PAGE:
The Flu Nearly Killed Him. Now He Says 'Get The Vaccine' : Shots - Health News When 39-year-old Charlie Hinderliter got the flu last winter, he ended up in a medically induced coma and spent 58 days hospitalized. Serious, even fatal, complications can hit patients of any age.
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Last Year, The Flu Put Him In A Coma. This Year He's Getting The Shot

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Last Year, The Flu Put Him In A Coma. This Year He's Getting The Shot

Last Year, The Flu Put Him In A Coma. This Year He's Getting The Shot

Last Year, The Flu Put Him In A Coma. This Year He's Getting The Shot

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  • <iframe src="https://www.npr.org/player/embed/656290155/657411430" width="100%" height="290" frameborder="0" scrolling="no" title="NPR embedded audio player">
  • Transcript

Charlie Hinderliter got a bad case of the flu back in January. He spent 58 days in the hospital, underwent two surgeries and was in a medically induced coma for a week. Neeta Satam for NPR hide caption

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Neeta Satam for NPR

Charlie Hinderliter got a bad case of the flu back in January. He spent 58 days in the hospital, underwent two surgeries and was in a medically induced coma for a week.

Neeta Satam for NPR

Charlie Hinderliter wasn't opposed to the flu shot. He didn't have a problem with vaccinations. He was one of about 53 percent of Americans who just don't get one.

"I figured [the flu] was something that's dangerous to the elderly and the young, not somebody who is healthy and in their 30s," says Hinderliter, who is 39 and the director of government affairs at the St. Louis Realtors association.

"Turns out, I was wrong," he says.

An estimated 80,000 Americans died of the flu, or flu-related complications, last winter, according to initial estimates from CDC presented in September. It was the highest number of flu related deaths in decades, and Hinderliter was nearly among them. Now, after 58 days in the hospital, a week in a medically induced coma, two surgeries and three weeks in a nursing home, he's speaking out to encourage everyone to do something he'd never done before: Get a flu shot.

"We were really worried"

Hinderliter came down with the flu back in January. His wife got it too, but for Hinderliter there were other signs of trouble.

He had a high fever, his heart rate was up and most concerning, his blood pressure had plummeted. Nurse practitioner Megan Fjellanger realized there was something really wrong.

"You looked terrible," Fjellanger told him. "We were really worried about you."

Fjellanger recommended he go to the emergency room. By the time he got there, his organs were failing. His flu had led to pneumonia and then to sepsis, a life-threatening complication from infections that can cause organs to fail.

Hinderliter was put into a medically induced coma for over a week. His father and brother flew in from out of town and were told they may need to say goodbye.

Many flu-related deaths are caused not by the flu itself but by secondary infections and complications, including pneumonia and inflammation of the heart, brain or muscle tissues. And the flu can increase the risk of having a heart attack, according to a study published earlier this year.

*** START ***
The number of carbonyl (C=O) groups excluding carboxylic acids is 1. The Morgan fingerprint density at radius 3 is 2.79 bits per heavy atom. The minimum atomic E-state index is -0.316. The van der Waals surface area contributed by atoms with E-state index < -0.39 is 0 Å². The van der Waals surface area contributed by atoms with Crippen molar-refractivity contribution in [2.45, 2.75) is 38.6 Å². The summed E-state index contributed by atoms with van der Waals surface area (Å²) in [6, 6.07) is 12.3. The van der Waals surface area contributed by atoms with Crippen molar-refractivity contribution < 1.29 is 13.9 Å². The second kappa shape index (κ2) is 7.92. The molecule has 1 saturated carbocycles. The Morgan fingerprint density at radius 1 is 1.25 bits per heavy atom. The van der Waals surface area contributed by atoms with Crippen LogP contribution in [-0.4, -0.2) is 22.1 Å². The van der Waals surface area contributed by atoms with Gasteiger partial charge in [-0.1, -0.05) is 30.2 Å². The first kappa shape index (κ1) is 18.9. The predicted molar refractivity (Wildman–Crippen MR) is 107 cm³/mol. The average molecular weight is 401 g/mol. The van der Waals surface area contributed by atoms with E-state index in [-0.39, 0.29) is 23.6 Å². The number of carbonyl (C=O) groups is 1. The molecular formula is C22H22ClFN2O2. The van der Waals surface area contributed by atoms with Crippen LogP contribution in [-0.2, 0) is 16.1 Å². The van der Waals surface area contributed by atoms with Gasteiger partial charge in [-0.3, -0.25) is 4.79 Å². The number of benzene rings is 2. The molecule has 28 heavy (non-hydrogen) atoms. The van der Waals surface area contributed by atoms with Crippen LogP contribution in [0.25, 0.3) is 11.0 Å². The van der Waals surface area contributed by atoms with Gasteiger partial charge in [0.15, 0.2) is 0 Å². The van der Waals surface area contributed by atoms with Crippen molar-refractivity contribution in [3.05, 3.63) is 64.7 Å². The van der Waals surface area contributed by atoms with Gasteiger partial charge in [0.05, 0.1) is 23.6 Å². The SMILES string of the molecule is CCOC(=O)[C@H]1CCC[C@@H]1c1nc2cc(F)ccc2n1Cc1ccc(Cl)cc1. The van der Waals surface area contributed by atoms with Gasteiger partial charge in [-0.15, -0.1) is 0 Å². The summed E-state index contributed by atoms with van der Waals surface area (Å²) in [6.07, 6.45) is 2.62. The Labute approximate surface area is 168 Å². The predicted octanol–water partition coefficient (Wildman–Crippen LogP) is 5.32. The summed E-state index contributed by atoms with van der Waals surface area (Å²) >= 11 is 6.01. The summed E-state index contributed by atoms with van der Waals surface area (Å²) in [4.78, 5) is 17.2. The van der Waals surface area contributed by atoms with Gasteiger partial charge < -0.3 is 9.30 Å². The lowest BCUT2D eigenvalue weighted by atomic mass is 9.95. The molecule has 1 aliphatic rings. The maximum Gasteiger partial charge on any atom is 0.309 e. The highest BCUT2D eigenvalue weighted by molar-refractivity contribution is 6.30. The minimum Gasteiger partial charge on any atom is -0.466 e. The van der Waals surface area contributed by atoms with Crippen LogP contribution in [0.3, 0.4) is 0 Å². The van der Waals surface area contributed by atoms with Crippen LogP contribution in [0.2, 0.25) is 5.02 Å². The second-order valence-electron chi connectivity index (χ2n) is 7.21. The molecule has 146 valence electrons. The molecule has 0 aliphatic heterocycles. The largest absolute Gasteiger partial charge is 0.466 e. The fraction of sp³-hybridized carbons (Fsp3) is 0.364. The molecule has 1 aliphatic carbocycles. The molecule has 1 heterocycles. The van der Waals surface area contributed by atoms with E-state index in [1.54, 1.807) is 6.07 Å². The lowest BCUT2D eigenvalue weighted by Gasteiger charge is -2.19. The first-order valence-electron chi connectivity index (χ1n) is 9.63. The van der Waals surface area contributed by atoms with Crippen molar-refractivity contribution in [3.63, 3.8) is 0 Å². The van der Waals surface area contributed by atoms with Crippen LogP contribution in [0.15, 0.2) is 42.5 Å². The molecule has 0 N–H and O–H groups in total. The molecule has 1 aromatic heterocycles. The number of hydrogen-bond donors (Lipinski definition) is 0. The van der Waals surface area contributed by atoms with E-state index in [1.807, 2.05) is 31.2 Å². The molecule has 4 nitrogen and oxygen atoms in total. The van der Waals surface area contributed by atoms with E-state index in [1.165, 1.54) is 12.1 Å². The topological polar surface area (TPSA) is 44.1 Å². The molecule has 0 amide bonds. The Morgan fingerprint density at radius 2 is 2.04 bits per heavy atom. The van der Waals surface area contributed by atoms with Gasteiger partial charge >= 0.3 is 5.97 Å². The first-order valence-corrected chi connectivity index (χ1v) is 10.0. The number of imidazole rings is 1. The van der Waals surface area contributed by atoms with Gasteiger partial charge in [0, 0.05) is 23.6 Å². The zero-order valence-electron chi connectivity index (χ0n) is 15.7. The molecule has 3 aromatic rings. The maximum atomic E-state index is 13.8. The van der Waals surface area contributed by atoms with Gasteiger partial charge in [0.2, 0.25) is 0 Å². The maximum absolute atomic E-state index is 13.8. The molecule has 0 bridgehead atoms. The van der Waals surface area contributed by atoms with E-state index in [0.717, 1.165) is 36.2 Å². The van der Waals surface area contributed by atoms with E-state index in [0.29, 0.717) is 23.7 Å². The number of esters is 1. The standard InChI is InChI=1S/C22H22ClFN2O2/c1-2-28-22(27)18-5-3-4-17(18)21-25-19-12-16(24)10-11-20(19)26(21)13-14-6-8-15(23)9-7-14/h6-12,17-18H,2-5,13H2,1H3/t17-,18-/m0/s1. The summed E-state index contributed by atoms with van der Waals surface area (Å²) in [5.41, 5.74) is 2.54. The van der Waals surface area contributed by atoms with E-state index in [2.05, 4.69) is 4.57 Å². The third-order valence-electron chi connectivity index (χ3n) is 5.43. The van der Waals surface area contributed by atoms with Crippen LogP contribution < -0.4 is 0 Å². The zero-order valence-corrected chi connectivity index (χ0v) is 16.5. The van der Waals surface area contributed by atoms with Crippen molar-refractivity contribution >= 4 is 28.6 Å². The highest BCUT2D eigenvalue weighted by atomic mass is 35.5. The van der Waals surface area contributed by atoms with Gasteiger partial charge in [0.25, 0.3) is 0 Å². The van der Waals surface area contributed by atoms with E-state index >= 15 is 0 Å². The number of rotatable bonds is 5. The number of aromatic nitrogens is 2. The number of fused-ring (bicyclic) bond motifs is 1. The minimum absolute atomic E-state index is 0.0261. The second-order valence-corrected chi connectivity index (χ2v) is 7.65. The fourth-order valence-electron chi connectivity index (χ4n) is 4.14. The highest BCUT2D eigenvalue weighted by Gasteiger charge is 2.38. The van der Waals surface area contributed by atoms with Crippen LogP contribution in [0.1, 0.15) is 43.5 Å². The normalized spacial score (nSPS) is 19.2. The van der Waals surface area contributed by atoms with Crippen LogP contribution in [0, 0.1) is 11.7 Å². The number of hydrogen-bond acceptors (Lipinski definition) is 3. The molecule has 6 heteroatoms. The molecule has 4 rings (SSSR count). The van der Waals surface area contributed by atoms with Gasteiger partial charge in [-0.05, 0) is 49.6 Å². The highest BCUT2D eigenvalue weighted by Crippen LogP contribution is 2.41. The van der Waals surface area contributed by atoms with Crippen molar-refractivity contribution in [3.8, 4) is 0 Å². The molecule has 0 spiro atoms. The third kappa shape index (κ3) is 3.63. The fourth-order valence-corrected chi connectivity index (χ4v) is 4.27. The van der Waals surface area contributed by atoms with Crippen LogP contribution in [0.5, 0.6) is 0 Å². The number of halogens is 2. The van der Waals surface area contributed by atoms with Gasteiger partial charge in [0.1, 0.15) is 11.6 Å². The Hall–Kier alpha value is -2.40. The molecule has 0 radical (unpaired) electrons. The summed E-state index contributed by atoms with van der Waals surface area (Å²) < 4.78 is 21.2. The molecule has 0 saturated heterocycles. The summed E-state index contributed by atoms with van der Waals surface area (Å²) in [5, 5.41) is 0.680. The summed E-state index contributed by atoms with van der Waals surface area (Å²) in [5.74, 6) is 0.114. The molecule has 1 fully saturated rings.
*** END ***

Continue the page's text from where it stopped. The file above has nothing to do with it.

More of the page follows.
It's hard to say why the flu hit Hinderliter so hard. His primary care doctor, Kevin King at Mercy Clinic in St. Louis County, says there are several factors that can predispose people to complications from the flu including a weakened immune system and age. About 70 percent of hospitalizations and 90 percent of flu-related deaths occurred in people over 65 in the 2017-2018 flu season, according to the CDC.

Hinderliter was an otherwise healthy 38-year-old. But King says there's still a risk for people like him.

"It doesn't matter how healthy you are going in," King says.

Reducing the risks

King says the flu shot is important even at times, like last winter, when the season's flu shot was not particularly effective. Last year, the most prominent virus was the nasty H3N2 influenza strain, which is why it was so deadly. The flu vaccine doesn't offer complete protection; the CDC estimates that flu vaccination reduces the risk of the virus by about 40 to 60 percent. But getting the shot is still important, because you'll likely get a milder case if you've been vaccinated.

"It's not just for preventing the illness itself. We're trying to prevent the severity of the illness, and in the end we're just trying to prevent people from dying," King says.

For Charlie Hinderliter, life did get better. He left the hospital in March and spent three weeks rehabbing in a nursing home — the same nursing home where his grandmother was being treated for advanced dementia. It was not an experience he had expected to have.

"The family members that came to visit got a twofer. They got to visit me and her," jokes Hinderliter.

On April 16th, two days before his 39th birthday, he got out of the nursing home and went home for the first time in three months. He started driving again in May, started working part time in June and got back to the office in August.

But the experience was still gnawing at him. He lay awake at night trying to process everything he's been through this year. And he decided to share his experience on Twitter as an example of why people should get the flu shot.

"If this story can be beneficial to others then I certainly want to be able to do that," he says.

Slowly, life is returning to normal for Hinderliter, except for one thing. In September, for the first time he can remember, he got a flu shot.


Bram Sable-Smith (@besables) is a health reporter based in Madison, Wis.

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